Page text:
In an editorial, China's English newspaper has threatened that Beijing may interfere in Kashmir while asking -- Can India afford the consequence?
Not happy with Tibetan spiritual guru Dalai Lama’s visit to Arunachal Pradesh, Chinese state media has launched a scathing attack on India. In an editorial, China’s English newspaper Global Times has even threatened that Beijing may interfere in Kashmir while asking — Can India afford the consequence?
The Dalai Lama, who engages himself only in religious and spiritual activities, is on a nine-day visit to Arunachal Pradesh, which hosts Tawang –the birthplace of the sixth Dalai Lama in 1683 and a centre of Tibetan Buddhism. China considers Arunachal Pradesh as Southern Tibet and part of its territory. It has been over five decades since the Dalai Lama made India his home, after facing repression from the Chinese forces at his real home — Tibet. But China continues to feel threatened with the monk and Nobel Peace Prize winner and even considers him a “dangerous separatist.”
The Chinese media response to the Tibetan guru’s visit to Arunachal Pradesh is, however, not surprising but a part of the same arm-twisting tactics China has been applying vis-a-vis India on every possible platform to stop the rise of New Delhi as a global power — be it India’s bid to enter the Nuclear Supplier Group or force Pakistan to act against terrorists operating from its own territory against India. China does so even as India reaches out to the world with the message of peace and a thought process that considers entire world as a family (Vashudhaiva Kutumbakam).
The Chinese state media, or for that matter the authoritarian leadership of the country, however, doesn’t seem capable of understanding India’s genuine intentions of letting all countries in its neighbourhood prosper. China considers India a threat and the Chinese state media has just reflected this.
The editorial even accused India of using Dalai Lama as a “diplomatic tool” against China. It cited two explanations for this: “India has been strongly dissatisfied with China for not supporting its membership bid to the Nuclear Suppliers Group. Its request to name Masood Azhar, head of Pakistani militant group, to a UN Security Council blacklist was disapproved by China, resulting in some Indians calling for a boycott of Chinese goods.”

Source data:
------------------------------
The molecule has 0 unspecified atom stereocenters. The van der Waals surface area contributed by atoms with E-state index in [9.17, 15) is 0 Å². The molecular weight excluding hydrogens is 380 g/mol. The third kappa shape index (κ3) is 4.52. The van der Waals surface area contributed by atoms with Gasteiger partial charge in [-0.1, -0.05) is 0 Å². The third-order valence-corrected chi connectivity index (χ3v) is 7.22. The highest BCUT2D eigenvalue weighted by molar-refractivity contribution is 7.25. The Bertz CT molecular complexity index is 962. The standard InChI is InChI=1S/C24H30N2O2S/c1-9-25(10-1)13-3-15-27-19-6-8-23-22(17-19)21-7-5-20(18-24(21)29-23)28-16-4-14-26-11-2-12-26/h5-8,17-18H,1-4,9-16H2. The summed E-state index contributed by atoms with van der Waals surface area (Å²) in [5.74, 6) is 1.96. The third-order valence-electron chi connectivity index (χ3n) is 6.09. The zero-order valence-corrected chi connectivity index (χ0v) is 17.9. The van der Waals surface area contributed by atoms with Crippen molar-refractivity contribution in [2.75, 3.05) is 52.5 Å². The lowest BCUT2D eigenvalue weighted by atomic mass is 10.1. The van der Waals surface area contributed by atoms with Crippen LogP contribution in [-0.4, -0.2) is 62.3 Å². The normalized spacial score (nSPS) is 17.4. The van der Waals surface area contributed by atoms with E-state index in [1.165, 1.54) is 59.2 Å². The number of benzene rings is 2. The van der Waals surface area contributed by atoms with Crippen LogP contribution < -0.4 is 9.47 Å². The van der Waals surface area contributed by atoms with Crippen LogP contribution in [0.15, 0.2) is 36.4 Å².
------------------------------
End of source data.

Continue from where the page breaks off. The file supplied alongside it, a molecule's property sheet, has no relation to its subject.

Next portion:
The editorial said India made a “clumsy and rude move” by sending the Tibetan monk to Arunachal Pradesh. One wonders, how can a country as big and powerful as China be so insecure of itself that it gets rattled by the visit of a monk to one of the centres of the religion he practises?
The tone of the editorial hints China is either a frustrated country, trying to rule with iron hands, or probably still not mature enough to feel confident of its own powers.
On Kashmir, the editorial said: “With a GDP several times higher than that of India, military capabilities that can reach the Indian Ocean and having good relations with India’s peripheral nations, coupled with the fact that India’s turbulent northern state (Jammu and Kashmir) borders China, if China engages in a geopolitical game with India, will Beijing lose to New Delhi?” This threat comes even as it has been suspected that China is already helping Pakistan and the separatists in Kashmir to pursue their agenda against India. Several Chinese flags have been recovered from terror outfits in Kashmir by Indian forces in the last few months.
Moreover, the editorial threatened to interfere in Kashmir probably in response to Indian Minister of State for Home Affairs Kiren Rijiju’s response to China on Dalai Lama’s visit. Rijiju had said, Chins should not interfere in India’s internal matters.
The editorial, however, ended on a good note saying, “China considers India as a friendly neighbour and partner.” But then, can threats help both countries continue with the friendship?